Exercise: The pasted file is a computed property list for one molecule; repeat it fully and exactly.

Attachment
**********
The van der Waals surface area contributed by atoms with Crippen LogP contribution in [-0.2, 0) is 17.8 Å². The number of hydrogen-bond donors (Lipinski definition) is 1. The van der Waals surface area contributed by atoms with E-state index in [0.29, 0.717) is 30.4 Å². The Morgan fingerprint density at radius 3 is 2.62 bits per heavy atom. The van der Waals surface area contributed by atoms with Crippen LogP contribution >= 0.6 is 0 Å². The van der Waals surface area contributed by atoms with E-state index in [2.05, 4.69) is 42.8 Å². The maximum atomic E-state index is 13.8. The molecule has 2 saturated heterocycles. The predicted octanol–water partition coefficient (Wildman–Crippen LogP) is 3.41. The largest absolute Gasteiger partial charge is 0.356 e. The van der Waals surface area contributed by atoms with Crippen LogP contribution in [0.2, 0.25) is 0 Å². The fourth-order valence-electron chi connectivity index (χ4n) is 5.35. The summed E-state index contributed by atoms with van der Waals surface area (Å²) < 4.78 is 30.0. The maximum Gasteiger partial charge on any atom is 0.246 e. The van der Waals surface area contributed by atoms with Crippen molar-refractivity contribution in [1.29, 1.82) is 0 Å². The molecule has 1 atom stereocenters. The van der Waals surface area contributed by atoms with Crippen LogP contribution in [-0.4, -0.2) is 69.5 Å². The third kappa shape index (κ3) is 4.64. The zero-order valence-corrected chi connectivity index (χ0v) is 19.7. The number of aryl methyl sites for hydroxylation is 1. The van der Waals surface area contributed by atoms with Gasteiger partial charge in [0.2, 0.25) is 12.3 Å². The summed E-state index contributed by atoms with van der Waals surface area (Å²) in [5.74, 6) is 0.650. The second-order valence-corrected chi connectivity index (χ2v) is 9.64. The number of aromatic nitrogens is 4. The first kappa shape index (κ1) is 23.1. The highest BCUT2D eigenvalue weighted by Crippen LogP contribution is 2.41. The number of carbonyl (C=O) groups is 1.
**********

The van der Waals surface area contributed by atoms with Crippen LogP contribution in [-0.2, 0) is 17.8 Å². The number of hydrogen-bond donors (Lipinski definition) is 1. The van der Waals surface area contributed by atoms with E-state index in [0.29, 0.717) is 30.4 Å². The Morgan fingerprint density at radius 3 is 2.62 bits per heavy atom. The van der Waals surface area contributed by atoms with Crippen LogP contribution >= 0.6 is 0 Å². The van der Waals surface area contributed by atoms with E-state index in [2.05, 4.69) is 42.8 Å². The maximum atomic E-state index is 13.8. The molecule has 2 saturated heterocycles. The predicted octanol–water partition coefficient (Wildman–Crippen LogP) is 3.41. The largest absolute Gasteiger partial charge is 0.356 e. The van der Waals surface area contributed by atoms with Crippen LogP contribution in [0.2, 0.25) is 0 Å². The fourth-order valence-electron chi connectivity index (χ4n) is 5.35. The summed E-state index contributed by atoms with van der Waals surface area (Å²) < 4.78 is 30.0. The maximum Gasteiger partial charge on any atom is 0.246 e. The van der Waals surface area contributed by atoms with Crippen molar-refractivity contribution in [1.29, 1.82) is 0 Å². The molecule has 1 atom stereocenters. The van der Waals surface area contributed by atoms with Crippen LogP contribution in [-0.4, -0.2) is 69.5 Å². The third kappa shape index (κ3) is 4.64. The zero-order valence-corrected chi connectivity index (χ0v) is 19.7. The number of aryl methyl sites for hydroxylation is 1. The van der Waals surface area contributed by atoms with Gasteiger partial charge in [0.2, 0.25) is 12.3 Å². The summed E-state index contributed by atoms with van der Waals surface area (Å²) in [5.74, 6) is 0.650. The second-order valence-corrected chi connectivity index (χ2v) is 9.64. The number of aromatic nitrogens is 4. The first kappa shape index (κ1) is 23.1. The highest BCUT2D eigenvalue weighted by Crippen LogP contribution is 2.41. The number of carbonyl (C=O) groups is 1.